‘Shark Tank’ type competition is ‘watershed moment’ for St. Louis startups | St. Louis Public Radio

‘Shark Tank’ type competition is ‘watershed moment’ for St. Louis startups

Oct 30, 2018

An area nonprofit and a prominent private investment firm are launching a partnership to boost the startup climate in St. Louis.

A new pitch competition — think of the TV show ‘Shark Tank’ with a strong St. Louis flavor — will have early stage companies battling for an investment of up to $1 million from the Chaifetz Group.

“This is a watershed moment for Arch Grants and for the St. Louis ecosystem in general,” said attorney and Arch Grants co-founder Jerry Schlichter.

It’s the next part of the founding vision of the St. Louis nonprofit that supports startup companies with $50,000 grants and free entrepreneur support.

Credit David Kovaluk | St. Louis Public Radio

“We are not going to attract Fortune 500 companies here. It’s that simple,” said Schlichter, who regards the partnership as vital in making sure St. Louis-startups can stay here and grow.

“That's what we're trying to do. Not only to have successful startups but to have those startups become the next Centene or the next Express Scripts or the next World Wide Technology."

The competition is open to businesses that have received Arch Grants in the past and still have ties to St. Louis. The finalists will make their pitches in a public forum in January at Chaifetz Arena. The arena is named for Dr. Richard A. Chaifetz, a Saint Louis University alumnus who is also the founder of the Chaifetz Group.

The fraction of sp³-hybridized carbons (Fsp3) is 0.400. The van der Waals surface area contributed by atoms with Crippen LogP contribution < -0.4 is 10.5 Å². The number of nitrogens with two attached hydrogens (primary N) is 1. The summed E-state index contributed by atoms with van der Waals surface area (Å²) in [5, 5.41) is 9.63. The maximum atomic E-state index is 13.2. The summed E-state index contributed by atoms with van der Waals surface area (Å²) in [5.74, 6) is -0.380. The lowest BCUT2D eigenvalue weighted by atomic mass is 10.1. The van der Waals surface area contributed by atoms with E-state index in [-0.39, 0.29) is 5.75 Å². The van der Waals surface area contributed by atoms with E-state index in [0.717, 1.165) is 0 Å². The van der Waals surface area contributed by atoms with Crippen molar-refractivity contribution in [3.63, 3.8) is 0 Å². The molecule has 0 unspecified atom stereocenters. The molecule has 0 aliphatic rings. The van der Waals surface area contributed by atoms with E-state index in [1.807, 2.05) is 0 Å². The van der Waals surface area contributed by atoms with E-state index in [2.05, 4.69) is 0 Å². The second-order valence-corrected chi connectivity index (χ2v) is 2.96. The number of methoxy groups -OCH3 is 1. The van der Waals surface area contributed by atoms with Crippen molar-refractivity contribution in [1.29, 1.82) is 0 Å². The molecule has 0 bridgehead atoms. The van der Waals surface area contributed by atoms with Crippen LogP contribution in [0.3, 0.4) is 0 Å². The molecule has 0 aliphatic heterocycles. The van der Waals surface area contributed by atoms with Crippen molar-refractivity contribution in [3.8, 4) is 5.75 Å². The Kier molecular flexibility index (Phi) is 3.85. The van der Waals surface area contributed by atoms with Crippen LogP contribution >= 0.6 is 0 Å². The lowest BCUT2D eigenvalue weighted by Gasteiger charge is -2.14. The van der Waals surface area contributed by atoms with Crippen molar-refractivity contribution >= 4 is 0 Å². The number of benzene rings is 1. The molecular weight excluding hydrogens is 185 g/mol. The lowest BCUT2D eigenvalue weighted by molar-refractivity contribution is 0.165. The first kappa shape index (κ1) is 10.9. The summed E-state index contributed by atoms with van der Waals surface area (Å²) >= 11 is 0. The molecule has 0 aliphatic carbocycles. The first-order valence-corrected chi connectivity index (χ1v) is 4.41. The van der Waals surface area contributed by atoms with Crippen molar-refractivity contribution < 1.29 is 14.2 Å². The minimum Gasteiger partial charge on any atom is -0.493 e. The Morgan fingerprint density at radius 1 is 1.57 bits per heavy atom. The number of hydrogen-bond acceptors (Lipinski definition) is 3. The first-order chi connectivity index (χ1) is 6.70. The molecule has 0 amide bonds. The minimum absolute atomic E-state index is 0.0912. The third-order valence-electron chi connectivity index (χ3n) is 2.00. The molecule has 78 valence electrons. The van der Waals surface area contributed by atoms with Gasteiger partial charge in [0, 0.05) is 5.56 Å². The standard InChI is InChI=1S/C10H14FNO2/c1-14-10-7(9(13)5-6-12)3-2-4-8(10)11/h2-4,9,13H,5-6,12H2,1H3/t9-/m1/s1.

More than one finalist could be awarded $1 million.

It’s crucial funding for many startups wanting to take the next steps but have been unable to secure much-needed capital.

“There was a valley of death, shall we say,” said Tallyfy CEO Amit Kothari.

He was referring to a gap between very early stage investment of around $50,000 and the next phase, which often involves multi-million dollars.

“Companies need that to make it through that kind of sound barrier. That barrier which is going to be make or break,” he said.

The next level of funding could help with essential needs like hiring more workers.

Kothari’s company started in London but moved to St. Louis after receiving an Arch Grant in 2014. The business helps companies execute processes, like onboarding workers and has about one dozen employees and some contract workers.

The startup has received funding from some Silicon Valley technology heavyweights including the head of engineering at Facebook and the chief scientist at Oracle.

Winning the competition could help with possibly expanding the workforce, keeping up with the demands of a growing list of international customers while maintaining commitment to the city.

“St. Louis companies are not just built for St. Louis,” said Kothari. “And I think the world should know that.”

Follow Wayne Pratt on Twitter: @WayneRadio